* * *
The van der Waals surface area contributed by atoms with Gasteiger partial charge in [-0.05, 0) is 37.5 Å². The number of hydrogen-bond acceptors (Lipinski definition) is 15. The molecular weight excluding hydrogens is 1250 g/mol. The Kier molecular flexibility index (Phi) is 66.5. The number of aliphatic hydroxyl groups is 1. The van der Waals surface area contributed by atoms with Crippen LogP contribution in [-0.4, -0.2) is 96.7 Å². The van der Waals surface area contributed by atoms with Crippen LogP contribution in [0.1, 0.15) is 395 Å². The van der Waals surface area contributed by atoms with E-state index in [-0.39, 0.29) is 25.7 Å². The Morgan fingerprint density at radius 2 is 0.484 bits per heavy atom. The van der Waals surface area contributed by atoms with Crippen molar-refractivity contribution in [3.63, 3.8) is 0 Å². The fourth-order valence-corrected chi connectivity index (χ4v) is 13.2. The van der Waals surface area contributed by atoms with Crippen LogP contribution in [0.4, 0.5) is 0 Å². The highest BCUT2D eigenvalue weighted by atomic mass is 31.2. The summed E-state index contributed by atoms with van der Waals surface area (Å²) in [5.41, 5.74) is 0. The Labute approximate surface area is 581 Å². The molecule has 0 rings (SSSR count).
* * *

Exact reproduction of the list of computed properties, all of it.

The van der Waals surface area contributed by atoms with Gasteiger partial charge in [-0.05, 0) is 37.5 Å². The number of hydrogen-bond acceptors (Lipinski definition) is 15. The molecular weight excluding hydrogens is 1250 g/mol. The Kier molecular flexibility index (Phi) is 66.5. The number of aliphatic hydroxyl groups is 1. The van der Waals surface area contributed by atoms with Crippen LogP contribution in [-0.4, -0.2) is 96.7 Å². The van der Waals surface area contributed by atoms with Crippen LogP contribution in [0.1, 0.15) is 395 Å². The van der Waals surface area contributed by atoms with E-state index in [-0.39, 0.29) is 25.7 Å². The Morgan fingerprint density at radius 2 is 0.484 bits per heavy atom. The van der Waals surface area contributed by atoms with Crippen molar-refractivity contribution in [3.63, 3.8) is 0 Å². The fourth-order valence-corrected chi connectivity index (χ4v) is 13.2. The van der Waals surface area contributed by atoms with Crippen LogP contribution in [0.4, 0.5) is 0 Å². The highest BCUT2D eigenvalue weighted by atomic mass is 31.2. The summed E-state index contributed by atoms with van der Waals surface area (Å²) in [5.41, 5.74) is 0. The Labute approximate surface area is 581 Å². The molecule has 0 rings (SSSR count).